Does the Diophantine equation $2(x  \frac{1}{x}) = y  \frac{1}{y}$ have only trivial rational solutions, i.e, $x=\pm1, y = \pm1$?

Yes, these are the only points. The numerator is $2 x^{2} y  x y^{2} + x  2 y = 0$ which is genus 1 curve. The Weierstrass model is: $y^2 = x^3 + 14x^2  4x  56$ which turns out to be rank zero and the torsion points are your solutions. To compute the rank from the Weierstrass model I used sage with the command E.gens(). I suppose sage uses "mwrank" for finding the generators and it can be used as standalone program. Update One of the easiest ways to compute the Weierstrass model and the maps is the following Magma code that can the tried in Magma Calculator  I didn't use this for the answer.



Since at least one answer mentions the historical pedigree of this particular problem to some work in the 80's, I thought I would mention that the problem goes back much further. As various people have remarked in the comments, one first observes that $$(y + 1/y)^2 = (y1/y)^2 + 4 = 4(x^2 + 1/x^2  1).$$ In particular, if $u = x^2 + 1/x^2$, then $u1$ is a square. Similarly, $u2 = (x1/x)^2$ and $u+2 = (x+1/x)^2$ are both squares. If follows that the product of $u1$, $u2$, and $u+2$ is also a square, leading to a point on the curve $$v^2 = (u2)(u1)(u+2).$$ Now Fermat proved many years ago that there do not exist four rational squares in a nontrivial arithmetic progression. This is the same as asking that $1$, $1+r$, $1+2r$, and $1+3r$ are all squares, leading to a point on the curve $$s^2 = (1+r)(1+2r)(1+3r).$$ Yet this is the same equation as the one above, with $u = 6r+4$ and $v = 6s$. Like in all cases of elliptic curves with rational $2$torsion and trivial $2$part of Sha, (edit and rank zero) there is an elementary proof that there are no rational points by infinite descent. However, these arguments, although classical, can sometimes be a little tricky to find. There are, however, several articles one can find on the web giving "elementary" proofs of Fermat's theorem, for example: http://www.maths.mq.edu.au/~alf/SomeRecentPapers/183.pdf gives an argument which involves finding pairs $A$, $B$ with $A^2+B^2$ and $A^2+4B^2$ are both squares, then using pythagorean triples and descent (something that came up in the comments). Google searches will reveal many more roughly equivalent arguments, which all essentially show that the elliptic curve above has rank zero, and all the rational torsion points correspond to "trivial" or "degenerate" solutions.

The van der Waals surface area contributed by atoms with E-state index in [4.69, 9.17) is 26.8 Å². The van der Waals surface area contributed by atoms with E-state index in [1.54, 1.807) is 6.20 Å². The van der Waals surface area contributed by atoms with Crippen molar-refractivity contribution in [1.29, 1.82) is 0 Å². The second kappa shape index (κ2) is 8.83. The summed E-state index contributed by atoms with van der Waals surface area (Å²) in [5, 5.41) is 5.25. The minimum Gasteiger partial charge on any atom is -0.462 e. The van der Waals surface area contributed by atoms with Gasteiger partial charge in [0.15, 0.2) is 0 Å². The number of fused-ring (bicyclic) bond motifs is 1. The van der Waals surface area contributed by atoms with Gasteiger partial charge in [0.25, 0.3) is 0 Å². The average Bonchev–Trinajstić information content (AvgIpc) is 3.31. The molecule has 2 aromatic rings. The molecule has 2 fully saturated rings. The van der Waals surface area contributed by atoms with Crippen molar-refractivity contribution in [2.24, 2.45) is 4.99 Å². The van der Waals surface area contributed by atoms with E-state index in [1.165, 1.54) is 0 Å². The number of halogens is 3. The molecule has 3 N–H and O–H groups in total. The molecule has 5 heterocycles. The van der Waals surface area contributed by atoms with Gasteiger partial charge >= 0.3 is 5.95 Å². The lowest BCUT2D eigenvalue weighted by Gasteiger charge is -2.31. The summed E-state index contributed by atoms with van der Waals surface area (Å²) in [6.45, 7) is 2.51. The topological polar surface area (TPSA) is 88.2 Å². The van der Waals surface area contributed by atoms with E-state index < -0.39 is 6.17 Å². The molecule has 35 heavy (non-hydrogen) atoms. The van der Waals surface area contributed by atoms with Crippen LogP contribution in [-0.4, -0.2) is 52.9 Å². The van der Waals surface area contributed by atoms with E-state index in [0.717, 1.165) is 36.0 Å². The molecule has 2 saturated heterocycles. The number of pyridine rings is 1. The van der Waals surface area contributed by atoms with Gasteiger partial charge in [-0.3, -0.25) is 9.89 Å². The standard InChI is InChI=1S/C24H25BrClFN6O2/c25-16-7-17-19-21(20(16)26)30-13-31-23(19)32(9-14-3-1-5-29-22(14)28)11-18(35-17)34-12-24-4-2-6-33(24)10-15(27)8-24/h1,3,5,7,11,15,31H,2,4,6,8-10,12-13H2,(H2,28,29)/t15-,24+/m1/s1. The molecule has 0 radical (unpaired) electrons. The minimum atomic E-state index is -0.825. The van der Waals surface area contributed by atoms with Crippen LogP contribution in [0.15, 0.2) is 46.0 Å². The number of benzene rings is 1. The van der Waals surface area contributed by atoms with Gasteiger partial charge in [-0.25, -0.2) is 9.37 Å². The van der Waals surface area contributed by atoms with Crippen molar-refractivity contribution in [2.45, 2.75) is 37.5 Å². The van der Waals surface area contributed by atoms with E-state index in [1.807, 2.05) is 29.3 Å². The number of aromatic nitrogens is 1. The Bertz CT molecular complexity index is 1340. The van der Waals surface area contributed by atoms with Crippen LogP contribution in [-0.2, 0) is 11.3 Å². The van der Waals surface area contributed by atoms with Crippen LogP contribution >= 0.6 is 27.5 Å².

Hint: Try expressing y in terms of x using the quadratic equation, and check if the solution will allow for integer values of y, when integer values of x other than $\pm1$ are substituted. 


This question is actually the first example, in a different formulation, of the following problem: Find two integer rightangled triangles with a common base and altitudes in the integer ratio $N:1$, which was considered by the late John Leech (in the 1980s I think). We have to find integer solutions to $B^2+A^2=C^2 \hspace{2cm} B^2+(NA)^2=D^2$ We can express $B=\alpha 2mn , A = \alpha (m^2n^2)$ and $B=\beta 2pq , NA=\beta (p^2q^2)$ giving $\frac{NA}{B}=\frac{p^2q^2}{2pq}=N\frac{A}{B}=N\frac{m^2n^2}{2mn}$ and defining $X=m/n$ and $Y=p/q$ gives $N(X1/X )=(Y1/Y)$ The original form of the problem is also just that of Euler's Concordant Numbers which is related to the elliptic curve $V^2=U(U+1)(U+N^2)$ which has $3$ torsion points of order $2$ when $U=0,1,N^2$ and $4$ torsion points of order $4$ when $U=\pm N$, all of which give the trivial answer or lead to undefined quantities. The first curve of rank greater than $0$ occurs for $N=7$ leading to $X=3/2, Y=6$ or $B=12, A=5$.